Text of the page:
Last foreign-owned telco to quit Myanmar

Last foreign-owned telco to quit Myanmar

Qatar-based Ooredoo selling local unit to Singapore-based firm headed by Burmese investor

People sit in front of an Ooredoo billboard as they wait for a bus in Yangon. (Reuters File Photo)
People sit in front of an Ooredoo billboard as they wait for a bus in Yangon. (Reuters File Photo)

Qatar-based Ooredoo, the last foreign-owned telecommunications provider in Myanmar, has finalised a deal to sell its operation in the military-ruled country to a Singapore-based investor.

The Myanmar unit of Oreedoo will be sold to Singapore-based Nine Communications Pte Ltd, the company said on Thursday. The transaction, with an enterprise value of US$576 million and a total equity consideration of $162 million, is subject to the customary closing conditions, including Myanmar regulatory approvals, it said in a statement.

According to the statement and local media reports, the owner of Nine Communications is U Nyan Win, a Burmese executive who has 40 years of experience in the telecommunications field.

U Nyan Win is also reported to have worked at MPT (Myanma Posts and Telecommunications), the state telecom enterprise, and is currently associated with Horizon Telecom International, a local internet service provider.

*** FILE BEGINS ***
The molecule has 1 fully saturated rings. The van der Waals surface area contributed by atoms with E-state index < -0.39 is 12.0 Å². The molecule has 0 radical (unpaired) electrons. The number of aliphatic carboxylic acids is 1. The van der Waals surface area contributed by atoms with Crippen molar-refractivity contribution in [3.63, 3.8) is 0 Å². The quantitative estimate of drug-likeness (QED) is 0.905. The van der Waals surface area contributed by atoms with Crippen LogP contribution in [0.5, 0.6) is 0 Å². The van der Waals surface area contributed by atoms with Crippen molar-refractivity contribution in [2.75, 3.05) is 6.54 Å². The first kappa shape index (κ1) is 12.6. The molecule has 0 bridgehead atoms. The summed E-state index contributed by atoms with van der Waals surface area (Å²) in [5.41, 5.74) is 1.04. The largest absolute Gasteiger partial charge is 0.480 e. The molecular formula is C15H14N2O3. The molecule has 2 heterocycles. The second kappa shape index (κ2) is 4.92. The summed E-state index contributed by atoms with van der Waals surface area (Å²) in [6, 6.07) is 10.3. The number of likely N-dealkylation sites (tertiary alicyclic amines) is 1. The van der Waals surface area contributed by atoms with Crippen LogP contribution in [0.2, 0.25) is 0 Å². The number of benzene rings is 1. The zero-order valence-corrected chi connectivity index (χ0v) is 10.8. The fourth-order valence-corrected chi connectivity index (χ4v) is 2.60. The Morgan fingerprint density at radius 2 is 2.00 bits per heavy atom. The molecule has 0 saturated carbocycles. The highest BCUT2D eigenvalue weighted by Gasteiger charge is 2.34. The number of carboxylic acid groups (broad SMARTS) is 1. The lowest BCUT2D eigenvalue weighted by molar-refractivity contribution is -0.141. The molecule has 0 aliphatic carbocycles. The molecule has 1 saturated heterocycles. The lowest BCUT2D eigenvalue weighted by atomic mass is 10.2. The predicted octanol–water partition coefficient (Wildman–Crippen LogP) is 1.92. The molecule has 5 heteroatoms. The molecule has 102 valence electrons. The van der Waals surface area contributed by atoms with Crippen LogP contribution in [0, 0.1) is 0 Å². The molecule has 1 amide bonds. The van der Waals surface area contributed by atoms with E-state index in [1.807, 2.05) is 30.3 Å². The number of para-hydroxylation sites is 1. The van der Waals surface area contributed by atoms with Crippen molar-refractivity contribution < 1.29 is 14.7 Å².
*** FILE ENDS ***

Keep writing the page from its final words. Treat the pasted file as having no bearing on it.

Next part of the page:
Telenor of Norway, which is also the parent of the Thailand-based mobile operator DTAC, withdrew from Myanmar in March this year in a departure mired in difficulty.

Moe Kyaw Soe, deputy permanent secretary of the Myanmar Ministry of Transport and Telecommunications and a spokesperson for MPT, told Reuters earlier this week that he had no information on the Ooredoo transaction.

The telecoms sector in Myanmar has faced increased pressure since the military seized power in 2021, after previously having been one of Asia’s fastest-growing markets. Mobile data remains shut down in parts of the country, after nationwide restrictions on the internet throughout 2021.

Regulators last year blocked a deal for Telenor to sell its Myanmar operations to the Lebanese investment firm M1 Group, until the Myanmar firm Shwe Byain Phyu was brought in as a majority owner.

Telenor told Reuters in 2021 it had to sell its operations to avoid European Union sanctions after “continued pressure” from the junta to activate intercept surveillance technology.

Reuters reported in July 2021 that a confidential order had been issued banning senior foreign telecoms executives from leaving the country without permission. The travel ban was followed by a second order instructing telecoms firms to fully activate the intercept.

Other telecoms service providers in the country are MPT, a large state-backed operator, with Japan’s KDDI and Sumitomo Corporation as investors, and Mytel, a venture between the Myanmar army and Viettel, owned by Vietnam’s defence ministry.

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